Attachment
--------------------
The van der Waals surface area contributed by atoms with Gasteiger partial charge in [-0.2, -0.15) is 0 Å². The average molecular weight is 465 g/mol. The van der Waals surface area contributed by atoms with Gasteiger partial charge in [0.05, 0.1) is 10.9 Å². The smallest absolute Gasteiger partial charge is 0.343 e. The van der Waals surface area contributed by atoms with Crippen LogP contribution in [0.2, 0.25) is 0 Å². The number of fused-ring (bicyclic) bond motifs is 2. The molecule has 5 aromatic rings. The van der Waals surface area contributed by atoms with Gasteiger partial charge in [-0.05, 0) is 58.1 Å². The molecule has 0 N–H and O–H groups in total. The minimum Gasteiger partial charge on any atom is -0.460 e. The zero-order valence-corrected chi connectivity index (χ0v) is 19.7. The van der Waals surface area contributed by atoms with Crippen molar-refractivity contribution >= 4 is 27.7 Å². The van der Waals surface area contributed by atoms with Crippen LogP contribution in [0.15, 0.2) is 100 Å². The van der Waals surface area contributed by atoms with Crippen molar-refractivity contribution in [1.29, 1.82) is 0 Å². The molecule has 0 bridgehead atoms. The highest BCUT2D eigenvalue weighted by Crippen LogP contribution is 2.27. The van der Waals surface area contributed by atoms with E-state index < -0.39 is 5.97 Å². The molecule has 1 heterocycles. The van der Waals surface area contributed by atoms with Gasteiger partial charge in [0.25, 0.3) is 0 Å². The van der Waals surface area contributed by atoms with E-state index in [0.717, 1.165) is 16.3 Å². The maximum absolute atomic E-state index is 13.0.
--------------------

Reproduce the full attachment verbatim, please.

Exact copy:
The van der Waals surface area contributed by atoms with Gasteiger partial charge in [-0.2, -0.15) is 0 Å². The average molecular weight is 465 g/mol. The van der Waals surface area contributed by atoms with Gasteiger partial charge in [0.05, 0.1) is 10.9 Å². The smallest absolute Gasteiger partial charge is 0.343 e. The van der Waals surface area contributed by atoms with Crippen LogP contribution in [0.2, 0.25) is 0 Å². The number of fused-ring (bicyclic) bond motifs is 2. The molecule has 5 aromatic rings. The van der Waals surface area contributed by atoms with Gasteiger partial charge in [-0.05, 0) is 58.1 Å². The molecule has 0 N–H and O–H groups in total. The minimum Gasteiger partial charge on any atom is -0.460 e. The zero-order valence-corrected chi connectivity index (χ0v) is 19.7. The van der Waals surface area contributed by atoms with Crippen molar-refractivity contribution >= 4 is 27.7 Å². The van der Waals surface area contributed by atoms with Crippen LogP contribution in [0.15, 0.2) is 100 Å². The van der Waals surface area contributed by atoms with Crippen molar-refractivity contribution in [1.29, 1.82) is 0 Å². The molecule has 0 bridgehead atoms. The highest BCUT2D eigenvalue weighted by Crippen LogP contribution is 2.27. The van der Waals surface area contributed by atoms with E-state index < -0.39 is 5.97 Å². The molecule has 1 heterocycles. The van der Waals surface area contributed by atoms with Gasteiger partial charge in [0.25, 0.3) is 0 Å². The van der Waals surface area contributed by atoms with E-state index in [0.717, 1.165) is 16.3 Å². The maximum absolute atomic E-state index is 13.0.